What are Dangerous Goods?
by Perth Trucking Company Vintage Road Haulage
Overview of dangerous goods that companies store and transport…
Dangerous Goods are items or substances which could cause an immediate health and safety hazard to people, transport and infrastructure, if they are not properly stored and transported. In Western Australia they are classified under the Dangerous Goods Safety Act 2004, which identifies nine classes of dangerous goods.
Hazardous Substances are substances which after exposure can cause an adverse effect on the health of a person, such as burns, irritation or cancer. Most hazardous substances are also classified as being dangerous goods.
What are the classes of Dangerous Goods?
There are nine classes of dangerous goods, as identified by the 2004 Dangerous Goods Safety Act in Western Australia.
Class 1: Explosives
Explosives include items which can quickly detonate or explode because of a chemical reaction. This can include producing gases which at a certain temperature, pressure or speed can cause significant damage. Hazardous amounts of light, heat, sound, smoke or gas may or may not be produced as well. Examples include blasting caps, ammunition, TNT or fireworks.
Class 2: Gases
Dangerous goods gases are substances which are completely gaseous at 20°celcius at standard atmospheric pressure or which have a vapour pressure of 300 kPa or greater at 50°celcius. They are classified as dangerous goods because of their flammability, they are corrosive or toxic to humans, have potential as asphyxiants and the ability to oxidize. Examples include fire extinguishers, natural gas, butane and compressed air.
Class 3: Flammable Liquids
Flammable liquids are a mixture of liquids or liquids and solids in solution/suspension which make a flammable vapour/flash point at no more than 60-65°C, or liquids transported at temperatures above their flash point or are substances transported at raised temperatures in a liquid state and which give off a flammable vapour at a temperature at or below the maximum transport temperature. Examples include paint, petrol and perfumery products.
Class 4: Flammable Solids; Spontaneous Combustibles and ‘Dangerous When Wet’ Materials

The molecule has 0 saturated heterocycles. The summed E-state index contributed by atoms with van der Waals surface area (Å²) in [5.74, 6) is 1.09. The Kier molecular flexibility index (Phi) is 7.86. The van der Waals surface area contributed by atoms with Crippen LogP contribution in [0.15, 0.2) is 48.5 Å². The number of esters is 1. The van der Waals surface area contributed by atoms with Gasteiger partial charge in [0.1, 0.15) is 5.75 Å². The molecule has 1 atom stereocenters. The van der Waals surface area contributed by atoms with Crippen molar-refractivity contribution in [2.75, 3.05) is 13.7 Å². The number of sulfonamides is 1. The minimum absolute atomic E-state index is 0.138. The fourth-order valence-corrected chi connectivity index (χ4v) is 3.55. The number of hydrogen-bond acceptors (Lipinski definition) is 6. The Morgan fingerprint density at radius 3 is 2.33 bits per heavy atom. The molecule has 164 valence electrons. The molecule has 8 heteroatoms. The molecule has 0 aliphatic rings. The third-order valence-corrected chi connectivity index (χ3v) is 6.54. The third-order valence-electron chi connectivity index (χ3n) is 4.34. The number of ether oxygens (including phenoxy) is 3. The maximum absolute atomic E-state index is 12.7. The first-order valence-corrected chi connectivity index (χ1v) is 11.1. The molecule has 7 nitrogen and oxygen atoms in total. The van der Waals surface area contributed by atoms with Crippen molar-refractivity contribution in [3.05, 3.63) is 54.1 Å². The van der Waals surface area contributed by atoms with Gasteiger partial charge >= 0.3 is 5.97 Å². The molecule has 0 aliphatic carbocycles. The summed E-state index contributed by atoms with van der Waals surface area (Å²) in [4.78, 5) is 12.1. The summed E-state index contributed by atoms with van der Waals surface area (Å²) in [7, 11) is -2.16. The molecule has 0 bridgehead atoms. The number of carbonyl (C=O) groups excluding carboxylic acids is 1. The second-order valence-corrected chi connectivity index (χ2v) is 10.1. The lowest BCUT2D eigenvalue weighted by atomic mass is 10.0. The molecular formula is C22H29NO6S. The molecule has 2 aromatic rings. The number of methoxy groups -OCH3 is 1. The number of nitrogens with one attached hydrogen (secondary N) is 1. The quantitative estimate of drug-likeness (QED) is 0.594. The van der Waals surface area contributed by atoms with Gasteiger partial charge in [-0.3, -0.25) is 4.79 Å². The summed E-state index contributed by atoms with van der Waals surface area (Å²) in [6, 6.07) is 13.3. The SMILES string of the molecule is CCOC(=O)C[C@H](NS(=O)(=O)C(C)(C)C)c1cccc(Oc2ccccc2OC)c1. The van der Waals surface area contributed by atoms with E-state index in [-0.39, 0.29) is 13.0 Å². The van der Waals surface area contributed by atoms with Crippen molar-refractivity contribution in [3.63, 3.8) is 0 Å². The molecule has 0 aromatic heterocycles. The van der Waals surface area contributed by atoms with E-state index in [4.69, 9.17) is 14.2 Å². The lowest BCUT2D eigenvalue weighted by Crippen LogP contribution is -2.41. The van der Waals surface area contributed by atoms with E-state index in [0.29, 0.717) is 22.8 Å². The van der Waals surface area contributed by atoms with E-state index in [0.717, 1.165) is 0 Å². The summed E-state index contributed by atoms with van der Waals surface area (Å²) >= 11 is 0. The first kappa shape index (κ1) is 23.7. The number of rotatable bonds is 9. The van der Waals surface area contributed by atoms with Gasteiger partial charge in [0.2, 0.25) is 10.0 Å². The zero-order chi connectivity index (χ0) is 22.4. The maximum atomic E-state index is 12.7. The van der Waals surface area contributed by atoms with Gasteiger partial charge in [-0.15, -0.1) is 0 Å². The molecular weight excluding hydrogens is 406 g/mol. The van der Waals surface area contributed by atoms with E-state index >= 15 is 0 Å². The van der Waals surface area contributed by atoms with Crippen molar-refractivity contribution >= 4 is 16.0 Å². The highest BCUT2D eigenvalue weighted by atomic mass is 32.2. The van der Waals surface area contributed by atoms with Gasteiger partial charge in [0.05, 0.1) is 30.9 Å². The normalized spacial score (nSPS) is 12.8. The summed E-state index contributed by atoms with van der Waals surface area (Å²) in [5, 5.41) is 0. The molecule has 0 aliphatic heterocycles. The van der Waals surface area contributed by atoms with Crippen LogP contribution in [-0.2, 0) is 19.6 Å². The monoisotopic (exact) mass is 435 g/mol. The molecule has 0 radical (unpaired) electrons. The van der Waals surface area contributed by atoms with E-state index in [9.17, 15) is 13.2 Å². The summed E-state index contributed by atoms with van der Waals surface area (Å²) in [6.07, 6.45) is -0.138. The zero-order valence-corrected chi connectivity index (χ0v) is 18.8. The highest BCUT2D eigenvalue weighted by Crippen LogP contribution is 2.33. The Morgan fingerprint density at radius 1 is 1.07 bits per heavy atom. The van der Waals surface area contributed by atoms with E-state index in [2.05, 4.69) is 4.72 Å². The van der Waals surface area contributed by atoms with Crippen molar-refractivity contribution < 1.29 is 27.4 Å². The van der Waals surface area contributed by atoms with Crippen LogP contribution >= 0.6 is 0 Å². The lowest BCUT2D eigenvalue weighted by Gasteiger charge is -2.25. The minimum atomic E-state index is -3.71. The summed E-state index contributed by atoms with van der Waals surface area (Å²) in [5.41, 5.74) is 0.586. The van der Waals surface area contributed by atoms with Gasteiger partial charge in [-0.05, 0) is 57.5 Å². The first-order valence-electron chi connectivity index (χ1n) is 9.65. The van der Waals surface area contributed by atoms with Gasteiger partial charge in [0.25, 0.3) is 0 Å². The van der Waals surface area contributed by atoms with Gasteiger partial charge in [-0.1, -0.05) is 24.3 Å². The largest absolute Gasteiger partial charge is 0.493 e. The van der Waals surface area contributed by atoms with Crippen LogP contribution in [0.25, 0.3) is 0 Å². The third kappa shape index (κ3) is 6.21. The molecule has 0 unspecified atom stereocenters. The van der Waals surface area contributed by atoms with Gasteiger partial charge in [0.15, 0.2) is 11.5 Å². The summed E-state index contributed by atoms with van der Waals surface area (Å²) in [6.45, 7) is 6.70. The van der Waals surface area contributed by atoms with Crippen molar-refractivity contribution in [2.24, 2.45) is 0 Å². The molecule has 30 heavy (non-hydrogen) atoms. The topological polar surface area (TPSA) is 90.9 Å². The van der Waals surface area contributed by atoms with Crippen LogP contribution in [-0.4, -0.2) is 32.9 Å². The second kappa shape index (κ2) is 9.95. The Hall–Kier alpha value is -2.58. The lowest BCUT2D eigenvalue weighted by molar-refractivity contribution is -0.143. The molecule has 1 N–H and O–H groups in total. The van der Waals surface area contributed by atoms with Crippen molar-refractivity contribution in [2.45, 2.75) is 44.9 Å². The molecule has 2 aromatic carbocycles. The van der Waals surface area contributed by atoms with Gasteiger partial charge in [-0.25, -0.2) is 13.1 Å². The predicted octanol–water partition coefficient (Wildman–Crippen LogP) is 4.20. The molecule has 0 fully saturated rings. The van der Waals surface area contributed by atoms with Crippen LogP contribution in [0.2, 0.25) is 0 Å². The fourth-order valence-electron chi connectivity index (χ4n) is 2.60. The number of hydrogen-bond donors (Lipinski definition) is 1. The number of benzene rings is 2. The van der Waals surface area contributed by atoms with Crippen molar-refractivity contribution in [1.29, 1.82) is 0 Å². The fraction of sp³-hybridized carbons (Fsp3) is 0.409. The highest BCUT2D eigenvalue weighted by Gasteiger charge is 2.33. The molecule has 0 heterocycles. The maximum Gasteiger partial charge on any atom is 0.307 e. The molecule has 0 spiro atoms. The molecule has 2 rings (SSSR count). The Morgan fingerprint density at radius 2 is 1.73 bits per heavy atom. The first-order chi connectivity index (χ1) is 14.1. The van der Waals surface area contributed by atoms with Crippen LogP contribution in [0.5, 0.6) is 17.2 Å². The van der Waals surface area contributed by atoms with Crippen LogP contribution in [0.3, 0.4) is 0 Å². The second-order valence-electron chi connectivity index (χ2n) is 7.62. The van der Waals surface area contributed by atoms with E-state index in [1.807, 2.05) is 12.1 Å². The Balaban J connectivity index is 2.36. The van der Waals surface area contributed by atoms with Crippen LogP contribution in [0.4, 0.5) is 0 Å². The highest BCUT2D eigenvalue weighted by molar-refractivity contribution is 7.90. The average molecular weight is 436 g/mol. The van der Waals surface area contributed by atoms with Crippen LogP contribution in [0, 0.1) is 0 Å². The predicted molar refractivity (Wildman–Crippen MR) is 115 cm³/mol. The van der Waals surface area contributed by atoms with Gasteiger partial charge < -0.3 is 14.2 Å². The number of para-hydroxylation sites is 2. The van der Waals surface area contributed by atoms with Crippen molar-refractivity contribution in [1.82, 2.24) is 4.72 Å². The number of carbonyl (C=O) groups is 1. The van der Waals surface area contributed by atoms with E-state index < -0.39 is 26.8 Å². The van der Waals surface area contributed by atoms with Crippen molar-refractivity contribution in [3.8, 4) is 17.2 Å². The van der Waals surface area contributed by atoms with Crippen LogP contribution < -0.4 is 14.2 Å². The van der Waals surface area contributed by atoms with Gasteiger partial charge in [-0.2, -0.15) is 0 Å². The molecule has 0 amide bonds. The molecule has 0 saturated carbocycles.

Flammable solids may cause fires due to friction created when travelling. Other substances may combust without warning due to heating up when travelling or can become flammable when wet. Examples include matches, carbon and metal powders.
Class 5: Oxidisers
Oxidisers may not be combustable themselves, but can contribute oxygen which may cause other substances to combust. Examples include hydrogen pyroxide and sodium nitrate.
Class 6: Toxic and Infectious Substances
Toxic substances are those which can cause death or harm by skin contact, swallowing or breathing in. Infectious substances are those containing pathogens (such as viruses), which can cause serious consequences when humans come into contact with them. Examples include medical waste, cynanide and acids.
Class 7: Radioactive Material
Radioactive material contains radionuclides, which are atoms with unstable nucleuses. They can cause serious harm to the health of humans. Examples include enriched uranium, medical isotopes and yellowcake.
Class 8: Corrosives
Corrosives are substances which can dissolve the things they come into contact with. They can cause severe damage in human tissues or destroy surrounding materials. Examples include battery fluid, sulphuric acid and hydrochloric acid.
Class 9: Miscellaneous Dangerous Goods
These are substances or items which also can cause a hazard or danger when transporting, but cannot be placed into one of the other 8 classes. Examples include lithium metal batteries, dry ice and first aid kits.
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